Origins of Matcha

Nowadays, you may know about matcha through its variety of forms. From the original tea to cosmetics, matcha has become a household name, and rightfully so. Matcha has withstood the test of time because of its versatility and variety in health benefits and easy accessibility. But where did it all begin? The origin of matcha dates back centuries and we’re sharing its story with you.

The character ch’a is represents wooden branches, grass, and a man between the two.

In 2732 B.C.E. green tea was discovered by the Chinese Emperor Shen Nung. He drank a brew made from wild leaves that had fallen into his pot of boiling water. Emperor Shen Nung loved the drink so much that he declared to have it made for him every day. He called this concoction ch’a. The written character of ch’a symbolizes the way tea made humanity at one with nature.

The origin of matcha with the Japanese Tea Ceremony comes after its discovery in China in the 9th-century C.E.

A Buddhist Monk named Eichu was one of the first people to bring the tea used in Chinese monasteries to Japan. He first introduced it to Emperor Saga of Japan, and three centuries later Japanese monasteries were drinking it. As a result, the relationship between the tea ceremony and Zen philosophy became a flourishing practice.

A Zen Monk named Eisai used a different process for making green tea and introduced it to Japanese monasteries in the 12th century. Even though the common way to make green tea back then was to brew the tea leaves, Eisai decided to ground the tea into a powder instead. He called this type of tea the “Elixir of the Immortals.” Its formal name is what we call it today: matcha.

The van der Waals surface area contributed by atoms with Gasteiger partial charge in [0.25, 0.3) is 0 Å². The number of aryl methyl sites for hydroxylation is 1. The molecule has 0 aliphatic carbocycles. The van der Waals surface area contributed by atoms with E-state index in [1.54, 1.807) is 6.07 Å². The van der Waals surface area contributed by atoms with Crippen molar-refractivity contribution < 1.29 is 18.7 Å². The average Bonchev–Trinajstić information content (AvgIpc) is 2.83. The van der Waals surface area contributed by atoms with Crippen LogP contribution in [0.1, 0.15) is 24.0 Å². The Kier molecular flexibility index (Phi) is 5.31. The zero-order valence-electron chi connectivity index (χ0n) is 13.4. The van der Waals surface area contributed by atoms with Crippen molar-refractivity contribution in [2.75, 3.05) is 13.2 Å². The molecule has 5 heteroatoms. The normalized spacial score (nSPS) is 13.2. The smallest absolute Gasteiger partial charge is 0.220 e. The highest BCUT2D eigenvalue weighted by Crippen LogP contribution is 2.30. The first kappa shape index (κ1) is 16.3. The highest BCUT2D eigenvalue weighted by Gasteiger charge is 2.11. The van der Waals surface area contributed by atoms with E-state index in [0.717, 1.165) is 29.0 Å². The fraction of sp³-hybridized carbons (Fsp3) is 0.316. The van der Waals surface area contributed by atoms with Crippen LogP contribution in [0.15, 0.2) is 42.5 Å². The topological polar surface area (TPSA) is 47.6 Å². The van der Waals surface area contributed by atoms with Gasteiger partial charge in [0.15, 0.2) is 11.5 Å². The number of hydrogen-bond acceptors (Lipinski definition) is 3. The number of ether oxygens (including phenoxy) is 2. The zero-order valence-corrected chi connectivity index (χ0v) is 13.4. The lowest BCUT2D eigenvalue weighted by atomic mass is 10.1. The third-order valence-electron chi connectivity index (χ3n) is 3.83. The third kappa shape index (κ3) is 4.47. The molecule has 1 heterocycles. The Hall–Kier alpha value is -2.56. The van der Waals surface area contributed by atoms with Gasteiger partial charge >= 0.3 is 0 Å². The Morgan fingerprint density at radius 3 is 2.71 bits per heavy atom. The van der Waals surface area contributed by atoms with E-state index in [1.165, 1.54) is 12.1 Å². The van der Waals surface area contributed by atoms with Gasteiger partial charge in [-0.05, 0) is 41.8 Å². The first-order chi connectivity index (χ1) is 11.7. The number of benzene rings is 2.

So how did matcha become the tea in the Japanese Tea Ceremony?

Because of matcha’s effects on the brain, monks in Zen temples initially drank it to stay awake during meditation. Its ability to keep monks alert yet calm was astounding. These natural and simple qualities aligned with the values of Zen Buddhism. The Zen philosophy values mindfulness and inner peace. This, in addition to the harmonious and minimalistic approach of preparing ceremonial green tea, created a staple tea ritual. Ever since then, the Japanese Tea Ceremony has been practiced in Zen monasteries.

Monasteries still use matcha tea today because of its delicate practice of preparation, and its vitalizing and healing benefits. As the practice evolved, the ceremony encouraged participants to leave behind worldly attachments, and treat others with compassion and respect.

Tea-drinking and Zen have practically become synonymous over time. The tea-drinking ceremony still maintains Zen values throughout every aspect of the practice and ritual.

Matcha powder in a cup

Yum Matcha’s flavored matcha green tea is 100% organic ceremonial-grade matcha. It includes antioxidants to promote heart health and uses natural flavors and our very own natural sweetener, SweetenFX®. We have 15 different flavors for you to choose from and enjoy!

The Japanese Tea Ceremony

The Japanese Tea Ceremony is a culmination of history, culture, and self-reflection dating back centuries. As a matter of fact, the Japanese Tea Ceremony is also known as “The Way of Tea.” Participants worshiped purity, harmony, and mutual tolerance, and the ceremony was designed to represent these values.